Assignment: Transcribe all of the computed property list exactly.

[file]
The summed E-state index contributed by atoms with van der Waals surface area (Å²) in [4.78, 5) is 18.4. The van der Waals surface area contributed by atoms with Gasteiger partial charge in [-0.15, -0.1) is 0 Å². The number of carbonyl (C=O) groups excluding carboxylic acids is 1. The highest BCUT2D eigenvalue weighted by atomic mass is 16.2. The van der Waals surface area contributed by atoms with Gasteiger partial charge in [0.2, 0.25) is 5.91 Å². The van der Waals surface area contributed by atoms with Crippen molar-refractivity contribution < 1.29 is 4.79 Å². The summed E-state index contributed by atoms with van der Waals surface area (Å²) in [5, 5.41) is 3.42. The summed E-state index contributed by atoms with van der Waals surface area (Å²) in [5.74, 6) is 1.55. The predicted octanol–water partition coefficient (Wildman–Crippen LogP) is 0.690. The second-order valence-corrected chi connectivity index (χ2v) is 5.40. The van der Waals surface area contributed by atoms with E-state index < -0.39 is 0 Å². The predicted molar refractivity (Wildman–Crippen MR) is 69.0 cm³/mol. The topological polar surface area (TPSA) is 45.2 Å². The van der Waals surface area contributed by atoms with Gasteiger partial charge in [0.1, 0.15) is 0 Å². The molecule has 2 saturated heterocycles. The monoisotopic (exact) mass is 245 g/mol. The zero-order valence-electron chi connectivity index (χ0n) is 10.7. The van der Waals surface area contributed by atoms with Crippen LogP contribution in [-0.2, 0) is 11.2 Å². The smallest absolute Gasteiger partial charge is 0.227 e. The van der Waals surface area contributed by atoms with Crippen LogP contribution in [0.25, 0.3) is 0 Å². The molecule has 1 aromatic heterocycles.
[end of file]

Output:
The summed E-state index contributed by atoms with van der Waals surface area (Å²) in [4.78, 5) is 18.4. The van der Waals surface area contributed by atoms with Gasteiger partial charge in [-0.15, -0.1) is 0 Å². The number of carbonyl (C=O) groups excluding carboxylic acids is 1. The highest BCUT2D eigenvalue weighted by atomic mass is 16.2. The van der Waals surface area contributed by atoms with Gasteiger partial charge in [0.2, 0.25) is 5.91 Å². The van der Waals surface area contributed by atoms with Crippen molar-refractivity contribution < 1.29 is 4.79 Å². The summed E-state index contributed by atoms with van der Waals surface area (Å²) in [5, 5.41) is 3.42. The summed E-state index contributed by atoms with van der Waals surface area (Å²) in [5.74, 6) is 1.55. The predicted octanol–water partition coefficient (Wildman–Crippen LogP) is 0.690. The second-order valence-corrected chi connectivity index (χ2v) is 5.40. The van der Waals surface area contributed by atoms with E-state index < -0.39 is 0 Å². The predicted molar refractivity (Wildman–Crippen MR) is 69.0 cm³/mol. The topological polar surface area (TPSA) is 45.2 Å². The van der Waals surface area contributed by atoms with Gasteiger partial charge in [0.1, 0.15) is 0 Å². The molecule has 2 saturated heterocycles. The monoisotopic (exact) mass is 245 g/mol. The zero-order valence-electron chi connectivity index (χ0n) is 10.7. The van der Waals surface area contributed by atoms with Crippen LogP contribution in [-0.2, 0) is 11.2 Å². The smallest absolute Gasteiger partial charge is 0.227 e. The van der Waals surface area contributed by atoms with Crippen LogP contribution in [0.25, 0.3) is 0 Å². The molecule has 1 aromatic heterocycles.